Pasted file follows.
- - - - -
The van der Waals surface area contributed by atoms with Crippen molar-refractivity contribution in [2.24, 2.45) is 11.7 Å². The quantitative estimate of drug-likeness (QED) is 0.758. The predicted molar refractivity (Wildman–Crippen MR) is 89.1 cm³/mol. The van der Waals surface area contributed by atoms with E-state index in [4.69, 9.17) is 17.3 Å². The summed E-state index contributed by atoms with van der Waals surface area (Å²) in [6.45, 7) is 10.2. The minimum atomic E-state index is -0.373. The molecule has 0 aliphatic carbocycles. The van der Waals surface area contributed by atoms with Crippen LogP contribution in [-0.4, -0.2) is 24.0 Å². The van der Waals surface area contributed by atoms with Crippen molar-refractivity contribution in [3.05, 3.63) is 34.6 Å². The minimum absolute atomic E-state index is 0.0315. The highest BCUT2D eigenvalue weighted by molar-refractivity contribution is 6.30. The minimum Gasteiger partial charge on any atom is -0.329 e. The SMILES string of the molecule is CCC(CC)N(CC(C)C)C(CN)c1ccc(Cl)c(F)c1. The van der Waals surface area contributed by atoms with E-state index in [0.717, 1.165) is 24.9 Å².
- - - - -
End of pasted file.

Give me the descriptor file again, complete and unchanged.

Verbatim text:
The van der Waals surface area contributed by atoms with Crippen molar-refractivity contribution in [2.24, 2.45) is 11.7 Å². The quantitative estimate of drug-likeness (QED) is 0.758. The predicted molar refractivity (Wildman–Crippen MR) is 89.1 cm³/mol. The van der Waals surface area contributed by atoms with E-state index in [4.69, 9.17) is 17.3 Å². The summed E-state index contributed by atoms with van der Waals surface area (Å²) in [6.45, 7) is 10.2. The minimum atomic E-state index is -0.373. The molecule has 0 aliphatic carbocycles. The van der Waals surface area contributed by atoms with Crippen LogP contribution in [-0.4, -0.2) is 24.0 Å². The van der Waals surface area contributed by atoms with Crippen molar-refractivity contribution in [3.05, 3.63) is 34.6 Å². The minimum absolute atomic E-state index is 0.0315. The highest BCUT2D eigenvalue weighted by molar-refractivity contribution is 6.30. The minimum Gasteiger partial charge on any atom is -0.329 e. The SMILES string of the molecule is CCC(CC)N(CC(C)C)C(CN)c1ccc(Cl)c(F)c1. The van der Waals surface area contributed by atoms with E-state index in [0.717, 1.165) is 24.9 Å².